Usually, aquarium fish happily swim and hang out at different depths of the aquarium. Some fish varieties prefer to dwell mostly near the bottom, while others are more inclined to spend their days in the middle or upper regions of the aquarium. One thing you don’t want to see, however, is a fish that is spending a lot of time right near the surface of the water—perhaps gasping—and in apparent distress.
A fish may linger near the surface because he’s trying to breathe more easily. Remember, fish breathe dissolved oxygen—not oxygen that is already combined in the H2O molecule. Naturally, these dissolved oxygen levels tend to be higher near the surface, where interaction between air and water takes place. A fish that is not receiving enough oxygen will try to compensate by gravitating toward that area. Similarly, you may notice your fish lingering near the bubbles of your air stones or other bubble-producing décor.
An individual fish might not be getting enough oxygen because of a problem with his gills, such as gill flukes, parasites or injury. However, if you notice that multiple fish are trying to breathe at the surface of your aquarium, then it’s likely that something is wrong with the conditions of your habitat:
Begin your troubleshooting process by performing a water test to rule out any issues with water quality (such as temperature, ammonia, nitrite, nitrate, hardness, salinity levels or pH levels). Next, try to determine other reasons your aquarium may be lacking oxygen. For example, if the water is cloudy or polluted, you may be overfeeding your fish, or you may have a dead fish in the tank. In either case, you will need to replace as much water as is needed to bring your tank conditions back into a healthy balance (typically up to one-third of the water is recommended).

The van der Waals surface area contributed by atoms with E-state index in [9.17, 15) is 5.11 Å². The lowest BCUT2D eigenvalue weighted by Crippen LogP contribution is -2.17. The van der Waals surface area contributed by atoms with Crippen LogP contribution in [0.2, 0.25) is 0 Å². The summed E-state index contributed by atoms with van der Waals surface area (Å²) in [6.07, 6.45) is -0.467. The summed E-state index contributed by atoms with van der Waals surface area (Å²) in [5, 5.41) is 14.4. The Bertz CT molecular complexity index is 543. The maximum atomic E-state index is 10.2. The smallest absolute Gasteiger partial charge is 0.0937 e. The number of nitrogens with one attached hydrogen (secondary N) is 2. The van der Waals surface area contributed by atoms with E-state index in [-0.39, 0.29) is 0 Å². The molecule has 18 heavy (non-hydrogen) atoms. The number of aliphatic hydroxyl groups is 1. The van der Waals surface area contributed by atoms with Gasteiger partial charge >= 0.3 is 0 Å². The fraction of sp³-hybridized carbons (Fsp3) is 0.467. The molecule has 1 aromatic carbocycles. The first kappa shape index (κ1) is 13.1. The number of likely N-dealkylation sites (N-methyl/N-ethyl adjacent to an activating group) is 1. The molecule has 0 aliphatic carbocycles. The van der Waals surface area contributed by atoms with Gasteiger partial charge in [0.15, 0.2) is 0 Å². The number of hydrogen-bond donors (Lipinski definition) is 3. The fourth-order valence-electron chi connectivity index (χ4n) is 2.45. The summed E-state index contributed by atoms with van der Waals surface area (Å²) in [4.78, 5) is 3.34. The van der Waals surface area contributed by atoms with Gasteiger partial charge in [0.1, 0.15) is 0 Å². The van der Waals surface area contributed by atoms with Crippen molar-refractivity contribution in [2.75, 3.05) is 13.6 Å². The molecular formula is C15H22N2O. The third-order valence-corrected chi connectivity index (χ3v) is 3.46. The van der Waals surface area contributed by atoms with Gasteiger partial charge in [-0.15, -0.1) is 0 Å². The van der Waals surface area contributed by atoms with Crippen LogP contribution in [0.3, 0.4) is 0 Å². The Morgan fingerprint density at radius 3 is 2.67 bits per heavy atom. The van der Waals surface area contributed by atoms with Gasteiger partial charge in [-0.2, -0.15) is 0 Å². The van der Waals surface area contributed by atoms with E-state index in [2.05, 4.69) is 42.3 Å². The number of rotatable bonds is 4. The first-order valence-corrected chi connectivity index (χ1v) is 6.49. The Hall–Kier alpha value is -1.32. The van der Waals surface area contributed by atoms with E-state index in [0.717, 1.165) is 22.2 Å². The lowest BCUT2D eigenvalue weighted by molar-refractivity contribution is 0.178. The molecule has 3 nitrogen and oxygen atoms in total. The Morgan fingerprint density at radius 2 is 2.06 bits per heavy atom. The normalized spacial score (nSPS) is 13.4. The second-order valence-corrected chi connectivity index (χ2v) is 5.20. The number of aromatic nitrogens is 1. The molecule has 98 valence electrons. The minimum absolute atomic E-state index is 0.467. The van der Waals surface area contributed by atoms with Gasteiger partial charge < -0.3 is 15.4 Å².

An overstocked aquarium—with too many fish polluting the water and competing for the same air supply—can cause low oxygen levels. For freshwater fish, start with the rule of thumb of “one gallon per one inch of adult fish,” but keep in mind that this benchmark doesn’t take into consideration the fact that some fish are larger-bodied and some varieties are more taxing on the aquarium environment than others. Use this rule only as a guideline when calculating the appropriate aquarium size and then do additional research. (Also, be sure to calculate the adult sizes of the fish in your aquarium—not the one- or two-inch juvenile fish that you bring home.)
Another cause of low oxygen in an aquarium can be a lack of surface area. Rather than considering only the volume of your aquarium, think about purchasing one with a larger surface area—that is, one with more air contact. Two aquariums might have the same volume, but if the shape of one allows it to have more surface area (shallower rather than taller), it will have higher oxygen levels, and that’s always good.
Keep your habitat’s water on the move, because mixing existing water with the surface water helps maintain good water quality and a good supply of dissolved oxygen. A set-up of properly maintained filters is critical for removing waste. In some situations, an even more powerful form of aeration—such as a power head—may be needed. Bubble-producing décor elements like an air stone or bubble wand can also add small amounts of oxygen, but are more for decorative purposes.
Water temperature can also play a role in oxygen concentration. Warm water holds less oxygen than cold water, so during summer months keep an eye on your habitat’s temperature. Avoid letting it rise too high for long periods of time.
Finally, keep in mind that some varieties of fish—like betas and gourami’s—are actually supposed to breathe air from the surface. So if your aquarium is home to one or more of these, be sure that you don’t mistake normal behavior for an oxygen issue.